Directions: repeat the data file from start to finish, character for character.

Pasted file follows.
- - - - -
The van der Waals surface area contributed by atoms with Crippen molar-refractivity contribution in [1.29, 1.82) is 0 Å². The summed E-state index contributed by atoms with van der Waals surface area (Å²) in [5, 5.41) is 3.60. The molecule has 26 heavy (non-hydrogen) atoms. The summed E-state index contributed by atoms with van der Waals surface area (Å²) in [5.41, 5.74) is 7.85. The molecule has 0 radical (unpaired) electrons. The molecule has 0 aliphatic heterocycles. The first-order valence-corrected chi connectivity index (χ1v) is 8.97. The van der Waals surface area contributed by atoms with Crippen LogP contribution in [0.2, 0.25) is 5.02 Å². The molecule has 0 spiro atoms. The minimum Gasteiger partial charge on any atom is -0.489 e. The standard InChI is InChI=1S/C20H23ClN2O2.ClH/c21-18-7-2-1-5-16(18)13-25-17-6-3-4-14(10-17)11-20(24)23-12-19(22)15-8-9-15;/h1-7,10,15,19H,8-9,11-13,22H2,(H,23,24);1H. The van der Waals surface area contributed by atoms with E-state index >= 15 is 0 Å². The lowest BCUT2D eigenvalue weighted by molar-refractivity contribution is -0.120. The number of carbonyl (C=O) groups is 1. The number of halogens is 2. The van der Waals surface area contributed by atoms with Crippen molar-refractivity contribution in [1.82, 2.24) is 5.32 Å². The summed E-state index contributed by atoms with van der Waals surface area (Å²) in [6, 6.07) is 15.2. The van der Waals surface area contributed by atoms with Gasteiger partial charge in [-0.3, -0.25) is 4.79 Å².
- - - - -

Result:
The van der Waals surface area contributed by atoms with Crippen molar-refractivity contribution in [1.29, 1.82) is 0 Å². The summed E-state index contributed by atoms with van der Waals surface area (Å²) in [5, 5.41) is 3.60. The molecule has 26 heavy (non-hydrogen) atoms. The summed E-state index contributed by atoms with van der Waals surface area (Å²) in [5.41, 5.74) is 7.85. The molecule has 0 radical (unpaired) electrons. The molecule has 0 aliphatic heterocycles. The first-order valence-corrected chi connectivity index (χ1v) is 8.97. The van der Waals surface area contributed by atoms with Crippen LogP contribution in [0.2, 0.25) is 5.02 Å². The molecule has 0 spiro atoms. The minimum Gasteiger partial charge on any atom is -0.489 e. The standard InChI is InChI=1S/C20H23ClN2O2.ClH/c21-18-7-2-1-5-16(18)13-25-17-6-3-4-14(10-17)11-20(24)23-12-19(22)15-8-9-15;/h1-7,10,15,19H,8-9,11-13,22H2,(H,23,24);1H. The van der Waals surface area contributed by atoms with E-state index >= 15 is 0 Å². The lowest BCUT2D eigenvalue weighted by molar-refractivity contribution is -0.120. The number of carbonyl (C=O) groups is 1. The number of halogens is 2. The van der Waals surface area contributed by atoms with Crippen molar-refractivity contribution in [1.82, 2.24) is 5.32 Å². The summed E-state index contributed by atoms with van der Waals surface area (Å²) in [6, 6.07) is 15.2. The van der Waals surface area contributed by atoms with Gasteiger partial charge in [-0.3, -0.25) is 4.79 Å².